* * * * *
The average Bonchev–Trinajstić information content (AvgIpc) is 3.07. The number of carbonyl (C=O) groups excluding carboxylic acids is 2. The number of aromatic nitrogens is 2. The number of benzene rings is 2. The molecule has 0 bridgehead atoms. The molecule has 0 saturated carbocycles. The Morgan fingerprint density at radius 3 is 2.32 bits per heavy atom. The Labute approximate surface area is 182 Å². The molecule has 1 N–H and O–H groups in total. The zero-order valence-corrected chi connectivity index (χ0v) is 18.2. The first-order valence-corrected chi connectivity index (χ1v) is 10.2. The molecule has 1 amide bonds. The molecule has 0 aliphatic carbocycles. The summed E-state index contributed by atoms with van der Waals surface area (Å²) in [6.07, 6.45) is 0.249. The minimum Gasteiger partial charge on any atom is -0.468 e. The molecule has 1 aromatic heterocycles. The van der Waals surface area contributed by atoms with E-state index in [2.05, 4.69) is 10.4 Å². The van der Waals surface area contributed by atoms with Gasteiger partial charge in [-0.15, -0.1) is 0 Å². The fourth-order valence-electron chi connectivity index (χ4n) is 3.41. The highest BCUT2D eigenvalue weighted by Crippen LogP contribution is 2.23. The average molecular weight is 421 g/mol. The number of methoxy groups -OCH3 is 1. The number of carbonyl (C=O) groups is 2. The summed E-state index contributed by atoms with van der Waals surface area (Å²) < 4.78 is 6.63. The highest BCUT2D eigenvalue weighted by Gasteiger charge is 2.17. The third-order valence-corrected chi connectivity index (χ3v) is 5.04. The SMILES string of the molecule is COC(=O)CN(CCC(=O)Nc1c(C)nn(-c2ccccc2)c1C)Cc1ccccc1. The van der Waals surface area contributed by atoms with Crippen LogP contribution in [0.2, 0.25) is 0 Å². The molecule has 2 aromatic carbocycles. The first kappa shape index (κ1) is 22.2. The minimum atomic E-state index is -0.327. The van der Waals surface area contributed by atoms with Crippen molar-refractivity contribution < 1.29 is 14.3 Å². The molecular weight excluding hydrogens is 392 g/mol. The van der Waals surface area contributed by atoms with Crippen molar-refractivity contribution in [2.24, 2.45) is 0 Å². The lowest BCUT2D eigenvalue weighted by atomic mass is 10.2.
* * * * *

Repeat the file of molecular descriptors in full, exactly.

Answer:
The average Bonchev–Trinajstić information content (AvgIpc) is 3.07. The number of carbonyl (C=O) groups excluding carboxylic acids is 2. The number of aromatic nitrogens is 2. The number of benzene rings is 2. The molecule has 0 bridgehead atoms. The molecule has 0 saturated carbocycles. The Morgan fingerprint density at radius 3 is 2.32 bits per heavy atom. The Labute approximate surface area is 182 Å². The molecule has 1 N–H and O–H groups in total. The zero-order valence-corrected chi connectivity index (χ0v) is 18.2. The first-order valence-corrected chi connectivity index (χ1v) is 10.2. The molecule has 1 amide bonds. The molecule has 0 aliphatic carbocycles. The summed E-state index contributed by atoms with van der Waals surface area (Å²) in [6.07, 6.45) is 0.249. The minimum Gasteiger partial charge on any atom is -0.468 e. The molecule has 1 aromatic heterocycles. The van der Waals surface area contributed by atoms with E-state index in [2.05, 4.69) is 10.4 Å². The van der Waals surface area contributed by atoms with Gasteiger partial charge in [-0.15, -0.1) is 0 Å². The fourth-order valence-electron chi connectivity index (χ4n) is 3.41. The highest BCUT2D eigenvalue weighted by Crippen LogP contribution is 2.23. The average molecular weight is 421 g/mol. The number of methoxy groups -OCH3 is 1. The number of carbonyl (C=O) groups is 2. The summed E-state index contributed by atoms with van der Waals surface area (Å²) < 4.78 is 6.63. The highest BCUT2D eigenvalue weighted by Gasteiger charge is 2.17. The third-order valence-corrected chi connectivity index (χ3v) is 5.04. The SMILES string of the molecule is COC(=O)CN(CCC(=O)Nc1c(C)nn(-c2ccccc2)c1C)Cc1ccccc1. The van der Waals surface area contributed by atoms with Crippen LogP contribution in [0.2, 0.25) is 0 Å². The molecule has 2 aromatic carbocycles. The first kappa shape index (κ1) is 22.2. The minimum atomic E-state index is -0.327. The van der Waals surface area contributed by atoms with Crippen molar-refractivity contribution < 1.29 is 14.3 Å². The molecular weight excluding hydrogens is 392 g/mol. The van der Waals surface area contributed by atoms with Crippen molar-refractivity contribution in [2.24, 2.45) is 0 Å². The lowest BCUT2D eigenvalue weighted by atomic mass is 10.2.